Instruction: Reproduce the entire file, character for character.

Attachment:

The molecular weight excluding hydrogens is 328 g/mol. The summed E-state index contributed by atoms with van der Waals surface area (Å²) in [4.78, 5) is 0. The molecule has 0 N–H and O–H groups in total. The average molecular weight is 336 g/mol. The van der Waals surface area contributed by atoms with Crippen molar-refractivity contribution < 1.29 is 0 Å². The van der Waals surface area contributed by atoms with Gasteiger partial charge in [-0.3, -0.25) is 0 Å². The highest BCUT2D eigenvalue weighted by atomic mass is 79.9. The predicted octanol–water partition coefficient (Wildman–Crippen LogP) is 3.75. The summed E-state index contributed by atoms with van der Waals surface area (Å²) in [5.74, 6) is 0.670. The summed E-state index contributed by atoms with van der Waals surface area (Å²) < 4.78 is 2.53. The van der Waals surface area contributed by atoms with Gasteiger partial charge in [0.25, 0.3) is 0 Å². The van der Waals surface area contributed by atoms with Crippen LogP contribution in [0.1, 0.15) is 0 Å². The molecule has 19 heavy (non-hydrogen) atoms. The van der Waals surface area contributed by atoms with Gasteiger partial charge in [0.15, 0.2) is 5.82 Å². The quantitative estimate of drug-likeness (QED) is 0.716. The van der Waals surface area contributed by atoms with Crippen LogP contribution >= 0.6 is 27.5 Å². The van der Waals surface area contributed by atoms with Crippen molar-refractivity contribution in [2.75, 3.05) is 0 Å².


The molecular weight excluding hydrogens is 328 g/mol. The summed E-state index contributed by atoms with van der Waals surface area (Å²) in [4.78, 5) is 0. The molecule has 0 N–H and O–H groups in total. The average molecular weight is 336 g/mol. The van der Waals surface area contributed by atoms with Crippen molar-refractivity contribution < 1.29 is 0 Å². The van der Waals surface area contributed by atoms with Gasteiger partial charge in [-0.3, -0.25) is 0 Å². The highest BCUT2D eigenvalue weighted by atomic mass is 79.9. The predicted octanol–water partition coefficient (Wildman–Crippen LogP) is 3.75. The summed E-state index contributed by atoms with van der Waals surface area (Å²) in [5.74, 6) is 0.670. The summed E-state index contributed by atoms with van der Waals surface area (Å²) < 4.78 is 2.53. The van der Waals surface area contributed by atoms with Gasteiger partial charge in [0.25, 0.3) is 0 Å². The van der Waals surface area contributed by atoms with Crippen LogP contribution in [0.1, 0.15) is 0 Å². The molecule has 19 heavy (non-hydrogen) atoms. The van der Waals surface area contributed by atoms with Gasteiger partial charge in [0.15, 0.2) is 5.82 Å². The quantitative estimate of drug-likeness (QED) is 0.716. The van der Waals surface area contributed by atoms with Crippen LogP contribution >= 0.6 is 27.5 Å². The van der Waals surface area contributed by atoms with Crippen molar-refractivity contribution in [2.75, 3.05) is 0 Å².